H very kindly promised to keep the chicken until my next trip to Lebanon (which I imagine will please his roommates even less than my landlords). Apparently the giving-a-chicken-to-people-with-the-same-name-as-a-newborn was a new tradition for him, too.

As for his family, they have a lot of chickens to buy. My middle name isn’t the most common in Lebanon (imagine the truckload that families naming their son Fadi must order), but I do know a few women with it as their first names.

I wonder whether farmers give volume discounts: Namesake Chickens! 10% off if you buy six or more!

Happy uncling, H – and please take good care of “my” chicken!


Posted in advertising, animals, Arab world, babies, Beirut, friends, humor, Lebanon, parenting | 3 Comments »

a pen from Sukleen

Posted by adiamondinsunlight on November 25, 2008

I have mentioned Sukleen’s advertisements/PSAs in several posts in the past couple of years – primarily because I find that the company/public utility/gift of the Hariri family takes interesting positions on the array of issues that Lebanon and its people face.

This is from yesterday’s newspaper:

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And here is my translation of what the text says (with apologies as I am not sure that I have gotten the first bit entirely right – so if you are a native speaker, please feel free to jump in with corrections!):

We’re getting by with a green pen*

*the green space in Lebanon has shrunk to only 13%

Between forest fires, unregulated development, pollution, and generally weak environmental policies, the size of Lebanon’s forests has shrunk dramatically from year to year. (You can see a surprisingly good story that CNN’s Brent Sadler did earlier this month on this same issue here.) Sukleen’s ad suggests that using a green crayon to draw a cedar will be an adequate replacement for the actual tree.

This ad is intriguing on a textual level as well. The Arabic used is Lebanese Arabic – “pen” is spelled “2alam” and not “qalam”, for example. Yet the words are highly voweled: I count four fathas and two shaddas. As Arabic speakers know (and I have mentioned before), vowel markers are used when a word is unfamiliar, or might be mistaken for another word with the same consonantal spellings. In other words, they are used for clarification, and for formal writing.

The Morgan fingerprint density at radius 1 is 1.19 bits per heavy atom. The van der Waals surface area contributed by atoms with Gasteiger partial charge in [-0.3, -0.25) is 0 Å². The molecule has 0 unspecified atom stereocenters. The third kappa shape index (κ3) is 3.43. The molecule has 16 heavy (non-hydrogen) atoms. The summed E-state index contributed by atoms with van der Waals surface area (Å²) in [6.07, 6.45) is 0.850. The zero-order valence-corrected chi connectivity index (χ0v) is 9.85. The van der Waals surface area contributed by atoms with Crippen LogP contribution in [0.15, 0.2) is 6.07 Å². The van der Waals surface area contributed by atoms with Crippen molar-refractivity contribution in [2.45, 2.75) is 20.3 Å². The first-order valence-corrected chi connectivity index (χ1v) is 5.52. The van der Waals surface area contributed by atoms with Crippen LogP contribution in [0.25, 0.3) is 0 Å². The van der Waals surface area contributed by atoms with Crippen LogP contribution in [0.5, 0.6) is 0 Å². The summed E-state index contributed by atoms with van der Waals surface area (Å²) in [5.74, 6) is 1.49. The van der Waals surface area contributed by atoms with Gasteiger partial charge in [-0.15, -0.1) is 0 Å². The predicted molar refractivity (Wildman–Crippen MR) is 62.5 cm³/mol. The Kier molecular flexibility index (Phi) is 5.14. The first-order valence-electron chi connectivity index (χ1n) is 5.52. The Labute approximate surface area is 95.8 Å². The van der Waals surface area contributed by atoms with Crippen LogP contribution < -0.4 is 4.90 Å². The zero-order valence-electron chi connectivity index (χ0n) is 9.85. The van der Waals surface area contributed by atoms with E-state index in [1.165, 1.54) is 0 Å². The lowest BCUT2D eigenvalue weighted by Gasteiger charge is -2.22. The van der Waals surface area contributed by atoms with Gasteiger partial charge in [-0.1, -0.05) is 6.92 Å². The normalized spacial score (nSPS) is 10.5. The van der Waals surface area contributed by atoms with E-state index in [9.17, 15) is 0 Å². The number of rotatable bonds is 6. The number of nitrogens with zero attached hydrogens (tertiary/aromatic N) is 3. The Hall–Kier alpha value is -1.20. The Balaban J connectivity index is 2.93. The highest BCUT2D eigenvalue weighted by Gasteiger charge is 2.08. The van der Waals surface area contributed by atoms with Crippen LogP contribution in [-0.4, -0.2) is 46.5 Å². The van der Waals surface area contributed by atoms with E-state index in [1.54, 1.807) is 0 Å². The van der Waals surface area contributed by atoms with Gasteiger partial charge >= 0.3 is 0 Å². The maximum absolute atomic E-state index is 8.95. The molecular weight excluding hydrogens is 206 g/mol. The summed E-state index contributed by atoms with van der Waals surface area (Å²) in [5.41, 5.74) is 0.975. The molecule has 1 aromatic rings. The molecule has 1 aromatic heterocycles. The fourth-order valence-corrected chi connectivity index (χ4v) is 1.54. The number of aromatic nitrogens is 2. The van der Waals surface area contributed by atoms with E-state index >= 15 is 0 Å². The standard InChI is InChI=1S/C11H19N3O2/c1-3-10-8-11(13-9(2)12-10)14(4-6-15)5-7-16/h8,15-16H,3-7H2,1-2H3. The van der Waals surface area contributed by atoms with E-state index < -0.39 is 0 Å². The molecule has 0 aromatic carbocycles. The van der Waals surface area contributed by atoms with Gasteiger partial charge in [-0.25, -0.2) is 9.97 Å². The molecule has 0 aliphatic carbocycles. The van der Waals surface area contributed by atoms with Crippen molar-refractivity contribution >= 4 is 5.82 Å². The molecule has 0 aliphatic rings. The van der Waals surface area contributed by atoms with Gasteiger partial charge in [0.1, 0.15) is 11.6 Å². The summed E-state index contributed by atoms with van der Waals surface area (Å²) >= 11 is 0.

Although I’ve seen vowel markers used with spoken Arabic in other advertisements, I still find it a bit jarring – an odd mixing of language levels. I’m also a bit surprised by the use of the alif in “2alam” – it looks confusingly like “alam”, which is a regular Arabic word meaning “pain”.

I think here that the similarity might be intentional – after all, losing Lebanon’s cedars is a source of pain for many people – but in general my understanding is that the hamza’ed qaff is written in Arabic as just that: a qaff with a hamza over it, so readers recognize both the original Arabic word and the regional pronunciation of it.

Does anyone else have any thoughts on this – either the ad in general, or on the use of colloquial Arabics in standard Arabic script?

Posted in advertising, Arabic, Beirut, cedar, fire, humor, Iowa, Lebanon, words | 3 Comments »

bulls gone wild

Posted by adiamondinsunlight on August 20, 2008

I’m de-fragging the computer that hosts our office’s shared files, and there’s not much work I can do until it finishes. Thank goodness for Naharnet, which is reporting on a major, crisis-inducing Resolution 1701 violation – an attack Israeli bull:

A bull which had infiltrated Lebanese territory from Israel has attacked Spanish peacekeepers and headbutted their vehicles before being shot dead, An Nahar daily reported Wednesday. It said the UNIFIL troops were erecting an electric barbed wire to prevent Israeli cows from entering Lebanese territory at the Baathaeel pond when Israeli soldiers unleashed the wild bull on the peacekeepers.

A Spanish soldier shot the bull dead after it ran towards the U.N. troops and began headbutting their vehicles, the newspaper said.

The peacekeepers then buried the bull and continued their work to erect the wire, which according to An Nahar, it has stopped the infiltration of Israeli cows to the pond area.

I’m dying laughing at the idea of a bull “infiltrating” enemy territory, not to mention the accusation that the IDF “unleashed” it on UNIFIL. Can’t you just imagine the discussion in Defense Minister Ehud Barak’s office?

We couldn’t get Hizbullah to surrender when we used our F16s, and we couldn’t get them to surrender when we tried a land invasion – but by God, we will get them to surrender to our attack bull.

Given that the Israeli government is currently threatening to target “the entire Lebanese state” (not to mention “all the Lebanese” people) if it “legitimizes” Hizbullah, I think that it is planning something more than a livestock invasion.

As for the poor UNIFIL soldiers who had to first defend themselves from attack and then bury the bull, my heart goes out to them. I’m sure that many days in Lebanon are a bit surreal for them – but today must have reached a new level.

Posted in animals, Arab world, Beirut, dairy, espionage, humor, Israel, Lebanon, media, neighbors, politics, UNIFIL, words | 2 Comments »